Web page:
The play, then, might not be a masterpiece, but Daniel Evans‘s production of it, which has now transferred to the West End after a successful run last year at Chichester, is pretty much perfect. It is difficult to imagine the play working at all without all the bells and whistles – the devices allowing the audience to vote (a show of hands wouldn’t generate the same tension, because you would be able to see the result all around you as you voted), the video screens, the garish Saturday-night-on-ITV light show, the music and all the rest of it, and Evans manages the difficult trick of orchestrating all of these very, very LOUD elements in a way that doesn’t overshadow the cast. More than that, he draws a very fine, very dignified performance from Gavin Spokes as Ingram, and a carefully calculated did-she-didn’t-she turn from Stephanie Street as Diana Ingram, the Major’s possibly-duplicitous wife. The supporting roles are more caricatures than characters, but the show has a terrific ensemble cast and everyone gets a couple of moments in the sun. There’s some mild audience participation – if you want to avoid being called out, DON’T sit in the front row of the onstage seating areas – but it’s all slick, carefully-managed, good-natured fun, which is also a good-enough description of the show as a whole. It isn’t earth-shattering, and you may emerge longing for an analysis of this story that has a bit more depth to it, but you’ll have a good time.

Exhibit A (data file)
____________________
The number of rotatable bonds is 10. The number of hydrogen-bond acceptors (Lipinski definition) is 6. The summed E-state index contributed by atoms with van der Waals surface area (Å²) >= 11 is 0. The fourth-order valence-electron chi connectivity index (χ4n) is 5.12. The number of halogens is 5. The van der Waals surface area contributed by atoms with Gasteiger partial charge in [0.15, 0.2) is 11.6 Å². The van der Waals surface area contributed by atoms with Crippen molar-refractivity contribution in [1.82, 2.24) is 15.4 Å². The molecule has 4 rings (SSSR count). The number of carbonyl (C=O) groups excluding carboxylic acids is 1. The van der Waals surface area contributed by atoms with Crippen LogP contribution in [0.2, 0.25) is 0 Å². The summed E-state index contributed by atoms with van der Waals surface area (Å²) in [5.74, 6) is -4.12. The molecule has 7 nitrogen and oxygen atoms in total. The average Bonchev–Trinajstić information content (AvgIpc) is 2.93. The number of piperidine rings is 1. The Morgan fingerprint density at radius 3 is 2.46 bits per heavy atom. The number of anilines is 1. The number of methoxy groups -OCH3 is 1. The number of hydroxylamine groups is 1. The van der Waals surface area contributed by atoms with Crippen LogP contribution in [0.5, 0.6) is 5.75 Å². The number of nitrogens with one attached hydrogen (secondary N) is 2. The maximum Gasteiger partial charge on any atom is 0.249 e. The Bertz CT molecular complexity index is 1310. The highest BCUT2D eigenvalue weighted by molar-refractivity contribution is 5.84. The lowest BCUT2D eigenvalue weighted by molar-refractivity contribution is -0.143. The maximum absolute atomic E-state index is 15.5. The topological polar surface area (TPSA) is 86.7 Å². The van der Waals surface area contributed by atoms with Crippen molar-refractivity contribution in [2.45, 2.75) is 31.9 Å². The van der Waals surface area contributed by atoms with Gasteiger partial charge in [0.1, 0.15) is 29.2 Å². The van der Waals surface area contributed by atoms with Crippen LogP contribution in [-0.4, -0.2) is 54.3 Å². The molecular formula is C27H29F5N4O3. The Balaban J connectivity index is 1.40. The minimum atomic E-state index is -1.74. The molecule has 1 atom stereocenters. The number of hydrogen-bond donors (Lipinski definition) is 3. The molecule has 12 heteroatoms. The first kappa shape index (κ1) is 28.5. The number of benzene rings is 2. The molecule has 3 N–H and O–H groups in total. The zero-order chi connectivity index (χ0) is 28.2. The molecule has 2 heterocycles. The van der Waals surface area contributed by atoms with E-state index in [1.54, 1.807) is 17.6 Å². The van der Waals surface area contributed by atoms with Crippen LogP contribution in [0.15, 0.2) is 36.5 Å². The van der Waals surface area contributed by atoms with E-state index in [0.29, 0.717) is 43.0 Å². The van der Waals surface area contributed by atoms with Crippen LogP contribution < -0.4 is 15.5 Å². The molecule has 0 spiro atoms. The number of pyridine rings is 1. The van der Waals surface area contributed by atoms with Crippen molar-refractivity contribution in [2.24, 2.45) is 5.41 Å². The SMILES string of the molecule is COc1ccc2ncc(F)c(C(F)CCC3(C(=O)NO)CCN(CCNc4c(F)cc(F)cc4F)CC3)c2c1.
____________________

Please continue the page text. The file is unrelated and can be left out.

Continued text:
Oh yes, one more thing – a big shout-out to the usher covering the house-right door into the Royal Circle at the matinee on April 12th. It was just fabulous for those of us sitting near the door to hear you talking into your headset all the way through both acts. I’m sure James Graham designed his play very carefully so that it would be enhanced by the sound of a boorish usher holding a non-work conversation with colleagues over her headset while sitting at the back of the house while the lights were down. It really added to the experience. Well done to the house manager at the Noel Coward Theatre – you’ve clearly trained your staff beautifully.

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Blow Us All Away

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Yes, it really is THAT good. Yes, the tidal-wave of hype is absolutely justified. Yes, this very American story plays perfectly well to a British audience. And yes, it seems like nearly every single review of the London production of Hamilton has begun by saying exactly the same thing, but the last musical to arrive here from Broadway trailing this level of advance expectation was probably The Lion King, 19 years ago.